Letters To The Editor
Home & Textiles Today Staff -- Home Textiles Today, July 30, 2007
I am the chairman of the National Textile Association's Upholstery Fabrics Committee, and I think it's important to address some of the comments in Carole Sloan's 7/16/07 column ("Crisis in Decorative Fabric," HTT, page 50).
Why did Joan and Quaker fail? The short answer is that the bottom of the upholstery fabric market has been exported to China, where currency rates are manipulated, exporters get a rebate of 11% for every meter they ship, and skilled weavers make $12 a week. The complete answer is that neither Joan nor Quaker were able to adapt.
Those of us who are left are smaller, with the possible exception of the newly enlarged Valdese Weavers, and all of us remain focused on those things that make it important for the better fabrics business to have us around. Carole'sreferenceto us as "vultures" is both inappropriate and unacceptable. Its connotation demeans the fact that we are the real sources of innovation and fashion in the industry, and have been for decades.
As for Quaker's intellectual property rights, you may rest assured that NTA member mills are keenly aware of the need to avoid violations of the law.
At Weave Corporation, we are working with customers to replace defunct product with items that are consonant with the directions in which we are heading.Some competitors may find it both easy and practical to assist customers with products closer in construction to the Quaker goods now unavailable. Both strategies are appropriate and speak to the responsiveness and creativity of America's remaining jacquard weavers.
— Roger Berkley, Weave Corporation, Hackensack, N.J.
I am writing with reference to an article written by Brent Felgner ("Plying Confusion,"HTT July 16, page 1) concerning thread count. Mr. Felgner should check with U.S. Customs, which demands that importers count each ply for reporting total thread counts.
Counting plies is actually the correct way to level the playing field.It is the U.S. producers who cannot spin yarns fine enough to ply and still weave a lightweight sheeting fabric.Plied fine yarns are much more expensive and desirable in a luxury sheet. I have never heard of someone producing a more expensive product in order to cheat on thread count.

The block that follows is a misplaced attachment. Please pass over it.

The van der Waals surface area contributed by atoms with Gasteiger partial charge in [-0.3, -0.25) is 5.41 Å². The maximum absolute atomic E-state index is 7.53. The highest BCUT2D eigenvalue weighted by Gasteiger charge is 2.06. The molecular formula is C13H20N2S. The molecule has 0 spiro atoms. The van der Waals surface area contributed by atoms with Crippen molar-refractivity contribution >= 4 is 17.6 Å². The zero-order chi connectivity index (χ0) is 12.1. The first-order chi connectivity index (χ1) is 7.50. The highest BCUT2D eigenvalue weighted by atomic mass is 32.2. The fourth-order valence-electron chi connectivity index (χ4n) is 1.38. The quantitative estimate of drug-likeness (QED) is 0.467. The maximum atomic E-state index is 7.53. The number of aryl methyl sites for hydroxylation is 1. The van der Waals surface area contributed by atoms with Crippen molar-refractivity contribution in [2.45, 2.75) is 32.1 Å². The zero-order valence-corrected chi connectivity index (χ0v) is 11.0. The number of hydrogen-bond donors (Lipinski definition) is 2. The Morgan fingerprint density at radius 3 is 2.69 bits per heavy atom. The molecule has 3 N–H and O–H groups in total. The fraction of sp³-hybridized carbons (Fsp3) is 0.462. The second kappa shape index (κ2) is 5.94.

There are in fact two methods for counting fabrics.Fabric count, which is what U.S. producers and associations are referring to — and thread count, which is what U.S. Customs, Cotton Incorporated, and the few quality importers are referring to.
A 300 thread count fabric made with 300 single ply yarns doesn't feel, look, perform, or cost the same as 600 thread count made with 300 2-ply yarn. By the same token, a 300 thread count fabric made with 4-ply yarns would have no similarity whatsoever with a 300 thread count single ply fabric.
So, the playing field is not level to begin with and cannot be leveled by legislation.The size of the yarns will determine the maximum number of plies that will still produce a lightweight, soft fabric.Spinning mills in Europe are capable of producing up to 170/1 as compared to the normal 60/1 produced in the U.S.
Are consumer interests served by labeling these vastly different products as the same? I think not. The old adage "You get what you pay for" is alive and well in the world of textiles
— Paul Reginald, U.S. Consultant for The Association of European Weavers Miami
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